So for those of you who became depressed a couple of posts back when Mel detailed a typical workday, cheer up! Here’s a few things Mel did on this long winter weekend in Minnesota:
I wake up and do my Focus T25 workout. I can work out for 25 minutes. Anything longer is inefficient. And impossible. I HATE working out. But after telling all of my dementia and Parkinson’s patients all about the benefits of exercise all week long, I kinda have to. So I won’t be a hypocrite. Greg put all of the workouts on our media server, so we can call them up as needed on the boat. So we can prance around in the tropics without having to see yet another commercial for frickin’ Shakology. Maybe by the end of it I will be able to get away with just a sports bra instead of a roomy T-shirt. Abs, here I come!
I spend a morning with my book on the flags of the Caribbean. I got Allie (i.e.: me) a sewing machine for Christmas, and so I thought a good project would be to make our own courtesy flags. These are the flags of each nation that you fly from your boat when you are in their port. I ordered the cloth and supplies on Sailrite. I feel so self-sufficient! Flipping through the book, I quickly realize that the Dominica flag will be a pain. So I spend the morning finding a sample flag on the internet and trying to figure out how I can transfer the image of the happy little parrot from my laser printer onto Dacron sail insignia. After many failed experiments involving acetone and the like, I order something called Matte Medium on Amazon and wait. Ordering online is an excellent way to stall completing a project.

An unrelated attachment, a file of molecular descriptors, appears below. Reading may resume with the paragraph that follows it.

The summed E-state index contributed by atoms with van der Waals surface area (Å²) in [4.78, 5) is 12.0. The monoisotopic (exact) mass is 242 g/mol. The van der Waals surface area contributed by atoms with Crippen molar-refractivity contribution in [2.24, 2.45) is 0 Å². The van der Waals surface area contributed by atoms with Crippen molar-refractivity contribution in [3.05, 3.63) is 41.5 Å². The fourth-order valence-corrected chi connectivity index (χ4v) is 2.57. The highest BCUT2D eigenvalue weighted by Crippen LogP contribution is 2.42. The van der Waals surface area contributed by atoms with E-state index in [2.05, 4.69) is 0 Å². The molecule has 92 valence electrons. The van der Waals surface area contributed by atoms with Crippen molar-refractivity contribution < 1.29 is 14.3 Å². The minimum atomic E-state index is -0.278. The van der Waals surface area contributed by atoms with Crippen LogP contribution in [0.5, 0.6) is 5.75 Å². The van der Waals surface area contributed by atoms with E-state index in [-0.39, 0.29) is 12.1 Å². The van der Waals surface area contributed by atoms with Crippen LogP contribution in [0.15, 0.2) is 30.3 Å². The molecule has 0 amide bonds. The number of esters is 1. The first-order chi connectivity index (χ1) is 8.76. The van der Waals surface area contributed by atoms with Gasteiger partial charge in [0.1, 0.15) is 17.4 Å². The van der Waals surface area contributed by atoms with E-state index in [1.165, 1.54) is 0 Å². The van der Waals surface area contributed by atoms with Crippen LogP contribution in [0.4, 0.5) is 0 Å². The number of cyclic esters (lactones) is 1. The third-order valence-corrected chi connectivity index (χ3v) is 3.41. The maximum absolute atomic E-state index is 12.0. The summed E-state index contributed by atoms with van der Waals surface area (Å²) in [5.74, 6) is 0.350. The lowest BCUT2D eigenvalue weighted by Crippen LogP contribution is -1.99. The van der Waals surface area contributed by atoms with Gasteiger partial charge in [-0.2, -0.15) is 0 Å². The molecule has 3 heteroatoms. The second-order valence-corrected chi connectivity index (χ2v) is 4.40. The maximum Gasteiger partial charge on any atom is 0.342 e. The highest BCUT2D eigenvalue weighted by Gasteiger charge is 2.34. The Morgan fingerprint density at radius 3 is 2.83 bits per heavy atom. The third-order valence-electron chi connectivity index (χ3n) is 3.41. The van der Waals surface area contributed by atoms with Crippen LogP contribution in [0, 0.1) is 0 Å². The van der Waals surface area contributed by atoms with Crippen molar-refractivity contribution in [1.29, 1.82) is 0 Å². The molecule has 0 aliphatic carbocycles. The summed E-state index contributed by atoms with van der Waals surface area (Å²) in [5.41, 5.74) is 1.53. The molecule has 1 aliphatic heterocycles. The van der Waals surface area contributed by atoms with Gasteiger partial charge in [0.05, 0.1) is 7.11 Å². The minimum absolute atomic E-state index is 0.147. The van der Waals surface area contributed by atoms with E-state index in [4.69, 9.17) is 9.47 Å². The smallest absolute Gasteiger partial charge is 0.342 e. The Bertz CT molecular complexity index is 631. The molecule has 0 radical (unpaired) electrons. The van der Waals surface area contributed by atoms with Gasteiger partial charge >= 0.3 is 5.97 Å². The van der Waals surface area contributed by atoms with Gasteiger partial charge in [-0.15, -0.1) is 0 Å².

In the afternoon, while Greg takes the kids sledding, I educate myself on lionfish. Did you know that a single small lionfish may reduce the number of juvenile native fish on any given reef by approximately 79% in just 5 weeks? I am not a hunter; I prefer to photograph wildlife. But a while ago I heard this awesome podcast about how they eliminated the goats, another non-native species, in the Galapagos to save the native turtles via a massive helicopter shooting spree. And it worked, without introducing an additional modern-day, man-made, uncontrollable technology into the environment. Well, besides guns, I mean. But anyway, there is something appealing about being proactive about the environment — about actually DOING SOMETHING TO FIX IT. So, I buy a giant speargun. And gloves. I need good gloves.
One evening, I crack open my coastal navigation course. I learn about dead reckoning and Chart No. 1 via a very cute, ancient website that badly needs a 21-st century upgrade. I learn about the dreaded “asterisk rocks,” or “rocks awash.” I mentally practice avoiding such rocks. I would hate to be killed by an asterisk.
And so I fill my weekend learning about frustrating flag emblems, poisonous fish invasions, and coastal hazards. And I enjoy every bit of it!